Piquionne and Obinna grabbed a goal each at the Stadium of Light and duly retained their starting places for this derby. It was a bold move from Grant who decided to leave out Carlton Cole, a forward who has been an assumed starter for over two seasons. The two new signings patently enjoy a good working relationship and were invariably too much for Spurs’ defensive partnership of Vedran Corluka and Sebastien Bassong. The opposition’s injury concerns were West Ham’s gain as Piquionne prevailed in the air, winning headers and exhibiting a delicate touch. From the outset he flicked on balls for Obinna who dribbled clear only to shoot wide. Piquionne was particularly impressive, often playing as an auxiliary winger at times. West Ham won 14 corners on the day and a healthy portion of those arrived in the first 30 minutes. Unsurprisingly the deadlock was broken from a Mark Noble corner which was met decisively by the Frenchman who headed the ball powerfully into the far corner. Cole made an appearance in the second half and may benefit from this renewed competition.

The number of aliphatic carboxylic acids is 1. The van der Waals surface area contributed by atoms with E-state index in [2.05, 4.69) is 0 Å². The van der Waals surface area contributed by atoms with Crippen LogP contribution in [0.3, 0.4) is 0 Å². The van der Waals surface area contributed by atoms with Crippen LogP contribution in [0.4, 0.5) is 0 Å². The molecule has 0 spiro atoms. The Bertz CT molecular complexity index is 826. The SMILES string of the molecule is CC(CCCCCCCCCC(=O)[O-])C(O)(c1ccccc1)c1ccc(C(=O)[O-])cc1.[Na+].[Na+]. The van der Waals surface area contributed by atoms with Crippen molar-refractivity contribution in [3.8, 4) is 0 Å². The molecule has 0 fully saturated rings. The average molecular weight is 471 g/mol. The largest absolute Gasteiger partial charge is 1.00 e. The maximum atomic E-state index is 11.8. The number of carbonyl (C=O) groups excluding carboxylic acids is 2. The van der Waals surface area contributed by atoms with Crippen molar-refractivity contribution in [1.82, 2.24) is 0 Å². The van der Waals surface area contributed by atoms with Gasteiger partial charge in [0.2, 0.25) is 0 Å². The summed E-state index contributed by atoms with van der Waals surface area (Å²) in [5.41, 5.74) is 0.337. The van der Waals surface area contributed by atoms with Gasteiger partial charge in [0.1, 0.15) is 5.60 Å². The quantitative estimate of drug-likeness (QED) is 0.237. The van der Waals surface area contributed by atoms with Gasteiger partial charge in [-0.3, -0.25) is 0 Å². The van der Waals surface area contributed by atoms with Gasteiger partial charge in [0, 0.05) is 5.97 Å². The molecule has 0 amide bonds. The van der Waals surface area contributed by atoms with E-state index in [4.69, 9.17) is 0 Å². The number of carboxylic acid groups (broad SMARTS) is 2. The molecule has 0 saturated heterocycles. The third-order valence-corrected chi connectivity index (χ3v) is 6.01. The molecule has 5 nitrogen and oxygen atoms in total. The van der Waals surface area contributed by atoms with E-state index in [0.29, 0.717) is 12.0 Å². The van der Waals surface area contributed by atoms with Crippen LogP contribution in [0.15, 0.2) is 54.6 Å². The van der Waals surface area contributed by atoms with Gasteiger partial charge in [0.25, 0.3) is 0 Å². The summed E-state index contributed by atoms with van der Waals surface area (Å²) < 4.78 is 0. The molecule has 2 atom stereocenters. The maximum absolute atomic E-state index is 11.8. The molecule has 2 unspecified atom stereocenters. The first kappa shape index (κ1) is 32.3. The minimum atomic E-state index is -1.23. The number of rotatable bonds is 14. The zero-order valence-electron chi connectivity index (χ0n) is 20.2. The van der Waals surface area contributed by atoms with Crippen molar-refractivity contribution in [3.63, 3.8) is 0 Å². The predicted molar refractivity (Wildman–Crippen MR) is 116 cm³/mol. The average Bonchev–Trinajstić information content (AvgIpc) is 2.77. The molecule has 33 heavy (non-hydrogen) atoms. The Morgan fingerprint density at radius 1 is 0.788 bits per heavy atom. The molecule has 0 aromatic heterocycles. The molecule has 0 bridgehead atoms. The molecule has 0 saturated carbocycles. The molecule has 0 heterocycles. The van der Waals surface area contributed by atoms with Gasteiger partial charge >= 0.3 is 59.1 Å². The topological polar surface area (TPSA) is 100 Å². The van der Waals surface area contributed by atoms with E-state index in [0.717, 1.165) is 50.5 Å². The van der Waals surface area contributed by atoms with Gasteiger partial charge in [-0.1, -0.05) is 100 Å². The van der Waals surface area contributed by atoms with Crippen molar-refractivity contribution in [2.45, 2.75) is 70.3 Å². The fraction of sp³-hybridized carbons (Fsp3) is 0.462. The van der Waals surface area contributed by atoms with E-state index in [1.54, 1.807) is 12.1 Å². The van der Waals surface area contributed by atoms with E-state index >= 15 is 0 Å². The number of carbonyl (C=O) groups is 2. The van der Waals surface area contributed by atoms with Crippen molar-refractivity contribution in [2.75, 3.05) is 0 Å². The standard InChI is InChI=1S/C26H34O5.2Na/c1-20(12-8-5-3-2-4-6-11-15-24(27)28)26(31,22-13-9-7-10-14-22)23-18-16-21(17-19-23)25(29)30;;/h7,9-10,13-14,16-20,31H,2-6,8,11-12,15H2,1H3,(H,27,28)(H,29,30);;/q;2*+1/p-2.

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Reflexes reprise Green

West Ham profited in the initial stages by switching their play from the direct to the intricate. Spurs by contrast seemed unwilling to search for their lone front man, Peter Crouch, directly. Instead they opted to search for that one defence splitting ball to produce a gilt edged chance. This occurred after the restart as Tom Huddlestone went through on goal but was a casualty of his own nonchalance, scooping his shot over the crossbar. The away team was accordingly reduced to strike from long range through Rafael van der Vaart and Jermaine Jenas. Robert Green made an excellent save from the Dutchman’s early shot and never looked back. He made a superb reflex save to direct Luka Modric’s goal bound volley onto the bar. Tottenham improved their possession and presence in the second period but their shots on target were largely tame. Green, who had consulted the club’s chaplain this week, glanced at the press box after the final whistle and unleashed an uncompromising straight arm gesture. A defiant Green prompted this response from Grant: “Emotion is good, if you take it in the right way.” It appears the FA who are reviewing Green’s conduct will do just that.